Benny Goodman
first to popularize swing, played on Radio Show called “Let’s Dance”, led various groups, swing clarinet
Fletcher Henderson
arranged Goodman’s bands, known for 1938 Carnegie Hall concert
Gene Krupa
first great drum soloist, played in Benny Goodman Trio/Quartet
Teddy Wilson
played piano in Benny Goodman Trio/Quartet
John Hammond
wealthy patron of non-Classical music, performed “From Spirituals to Spring”
Count Basie
most famous Midwest band, led by Benny Muten, first great Jazz rhythm section, played “One O’clock Jump”, Count Basie played piano
Freddie Green
Count Basie guitar
Jo Jones
Count Basie drums
Walter Page
Count Basie walking bass
Lester Young
one of swing era’s best tenor saxophone soloists, “Father of the Cool”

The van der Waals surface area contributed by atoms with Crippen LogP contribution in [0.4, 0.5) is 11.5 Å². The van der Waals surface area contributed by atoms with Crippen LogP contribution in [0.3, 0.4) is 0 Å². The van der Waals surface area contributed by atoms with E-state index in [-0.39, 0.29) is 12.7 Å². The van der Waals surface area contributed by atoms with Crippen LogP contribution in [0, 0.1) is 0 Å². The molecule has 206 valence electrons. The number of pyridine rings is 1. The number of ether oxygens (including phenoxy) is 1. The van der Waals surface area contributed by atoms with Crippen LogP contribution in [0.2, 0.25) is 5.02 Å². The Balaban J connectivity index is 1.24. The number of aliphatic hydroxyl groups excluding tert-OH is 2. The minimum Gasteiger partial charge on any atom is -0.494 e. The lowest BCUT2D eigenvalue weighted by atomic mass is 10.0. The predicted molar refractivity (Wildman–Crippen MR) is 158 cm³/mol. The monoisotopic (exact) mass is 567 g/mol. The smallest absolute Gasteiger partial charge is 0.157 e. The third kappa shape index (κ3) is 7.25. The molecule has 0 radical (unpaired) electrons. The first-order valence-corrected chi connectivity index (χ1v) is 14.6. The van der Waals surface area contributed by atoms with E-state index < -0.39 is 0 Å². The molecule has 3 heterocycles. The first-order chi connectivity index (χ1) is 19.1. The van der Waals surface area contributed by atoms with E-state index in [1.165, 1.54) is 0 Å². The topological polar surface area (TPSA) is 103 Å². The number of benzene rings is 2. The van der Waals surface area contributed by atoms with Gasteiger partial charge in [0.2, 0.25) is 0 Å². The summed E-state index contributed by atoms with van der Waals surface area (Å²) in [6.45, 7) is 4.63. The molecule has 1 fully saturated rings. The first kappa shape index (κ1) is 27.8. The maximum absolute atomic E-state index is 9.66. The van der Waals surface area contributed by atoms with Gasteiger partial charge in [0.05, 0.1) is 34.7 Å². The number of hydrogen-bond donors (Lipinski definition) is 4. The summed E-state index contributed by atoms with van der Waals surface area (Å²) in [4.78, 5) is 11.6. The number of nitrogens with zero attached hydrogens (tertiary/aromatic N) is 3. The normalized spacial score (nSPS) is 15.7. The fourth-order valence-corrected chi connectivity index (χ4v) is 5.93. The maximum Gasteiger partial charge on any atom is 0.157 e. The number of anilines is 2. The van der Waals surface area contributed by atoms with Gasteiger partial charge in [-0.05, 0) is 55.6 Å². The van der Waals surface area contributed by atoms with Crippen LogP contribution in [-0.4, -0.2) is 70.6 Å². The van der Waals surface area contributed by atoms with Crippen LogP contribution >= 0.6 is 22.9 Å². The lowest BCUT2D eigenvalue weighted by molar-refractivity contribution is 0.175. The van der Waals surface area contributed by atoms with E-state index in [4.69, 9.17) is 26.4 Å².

Duke Ellington
2nd great composer/arranger in Jazz History, played piano, blended instruments
Cootie WIlliams
played trumpet for Duke Ellington, master of plunger mute
Johnny Hodges
played alto sax for Ellington, slid from note to note
Glenn Miller
played trombone, “pop” rather than swing, popular after WWII
Billie Holiday
greatest swing jazz singer, made songs personal with lyrics not voice
Frank Sinatra
1st superstar in pop history, sung with Harry James’ and Tommy Dorsey’s Bands
Tommy Dorsey
played trombone without breathing, model of endurance for Sinatra
Art Tatum
nearly-blind pianist, very fast, made own category: Bebop
Dizzy Gillespie
3rd great player in Jazz lineage, able to play higher and faster, inventor of Bebop
Charlie Parker
alto saxophone, 2nd genius in Jazz history, most influential Bebop player
Kenny Clarke
drums, innovator in Bebop
Max Roach
drums in “Koko”, part of best classic Bebop rhythm sections
Bud Powell
best and most influential Bebop pianist, influenced by Tatum & Parker, shell voice
Thelonious Monk
highly original style of piano, pioneered shell voicing, bending notes
George Ira Gershwin
one of greatest songwriting teams in history